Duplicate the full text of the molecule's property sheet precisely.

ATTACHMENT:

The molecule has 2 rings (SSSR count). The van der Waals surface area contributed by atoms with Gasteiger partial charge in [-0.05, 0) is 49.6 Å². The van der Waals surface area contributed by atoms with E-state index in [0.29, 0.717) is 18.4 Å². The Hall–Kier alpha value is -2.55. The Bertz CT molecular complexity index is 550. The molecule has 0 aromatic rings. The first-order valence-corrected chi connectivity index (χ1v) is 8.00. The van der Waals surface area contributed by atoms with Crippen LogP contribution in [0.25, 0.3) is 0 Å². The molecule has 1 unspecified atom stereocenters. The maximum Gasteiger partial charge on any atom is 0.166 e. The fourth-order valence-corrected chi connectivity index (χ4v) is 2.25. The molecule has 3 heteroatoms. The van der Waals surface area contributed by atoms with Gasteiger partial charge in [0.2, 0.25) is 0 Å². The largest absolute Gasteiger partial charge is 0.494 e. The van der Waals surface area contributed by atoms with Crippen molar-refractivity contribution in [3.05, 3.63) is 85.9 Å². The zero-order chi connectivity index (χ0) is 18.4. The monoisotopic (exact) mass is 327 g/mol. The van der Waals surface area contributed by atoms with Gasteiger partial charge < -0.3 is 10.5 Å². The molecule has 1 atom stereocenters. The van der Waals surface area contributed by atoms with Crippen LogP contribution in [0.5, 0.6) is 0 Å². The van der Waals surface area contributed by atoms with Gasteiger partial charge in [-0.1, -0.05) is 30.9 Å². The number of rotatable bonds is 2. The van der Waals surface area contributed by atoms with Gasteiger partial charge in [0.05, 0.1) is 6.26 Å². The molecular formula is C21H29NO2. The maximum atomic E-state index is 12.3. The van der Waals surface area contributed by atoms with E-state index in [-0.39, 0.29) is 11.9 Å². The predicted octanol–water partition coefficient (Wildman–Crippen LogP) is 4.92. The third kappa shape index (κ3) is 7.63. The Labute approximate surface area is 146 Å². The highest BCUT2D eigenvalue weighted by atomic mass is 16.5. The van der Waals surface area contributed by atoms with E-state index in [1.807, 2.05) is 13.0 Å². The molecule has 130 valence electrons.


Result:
The molecule has 2 rings (SSSR count). The van der Waals surface area contributed by atoms with Gasteiger partial charge in [-0.05, 0) is 49.6 Å². The van der Waals surface area contributed by atoms with E-state index in [0.29, 0.717) is 18.4 Å². The Hall–Kier alpha value is -2.55. The Bertz CT molecular complexity index is 550. The molecule has 0 aromatic rings. The first-order valence-corrected chi connectivity index (χ1v) is 8.00. The van der Waals surface area contributed by atoms with Crippen LogP contribution in [0.25, 0.3) is 0 Å². The molecule has 1 unspecified atom stereocenters. The maximum Gasteiger partial charge on any atom is 0.166 e. The fourth-order valence-corrected chi connectivity index (χ4v) is 2.25. The molecule has 3 heteroatoms. The van der Waals surface area contributed by atoms with Gasteiger partial charge in [0.2, 0.25) is 0 Å². The largest absolute Gasteiger partial charge is 0.494 e. The van der Waals surface area contributed by atoms with Crippen molar-refractivity contribution in [3.05, 3.63) is 85.9 Å². The zero-order chi connectivity index (χ0) is 18.4. The monoisotopic (exact) mass is 327 g/mol. The van der Waals surface area contributed by atoms with Gasteiger partial charge < -0.3 is 10.5 Å². The molecule has 1 atom stereocenters. The van der Waals surface area contributed by atoms with Crippen LogP contribution in [0.5, 0.6) is 0 Å². The van der Waals surface area contributed by atoms with Gasteiger partial charge in [-0.1, -0.05) is 30.9 Å². The number of rotatable bonds is 2. The van der Waals surface area contributed by atoms with Gasteiger partial charge in [0.05, 0.1) is 6.26 Å². The molecular formula is C21H29NO2. The maximum atomic E-state index is 12.3. The van der Waals surface area contributed by atoms with E-state index in [-0.39, 0.29) is 11.9 Å². The predicted octanol–water partition coefficient (Wildman–Crippen LogP) is 4.92. The third kappa shape index (κ3) is 7.63. The Labute approximate surface area is 146 Å². The highest BCUT2D eigenvalue weighted by atomic mass is 16.5. The van der Waals surface area contributed by atoms with E-state index in [1.807, 2.05) is 13.0 Å². The molecule has 130 valence electrons.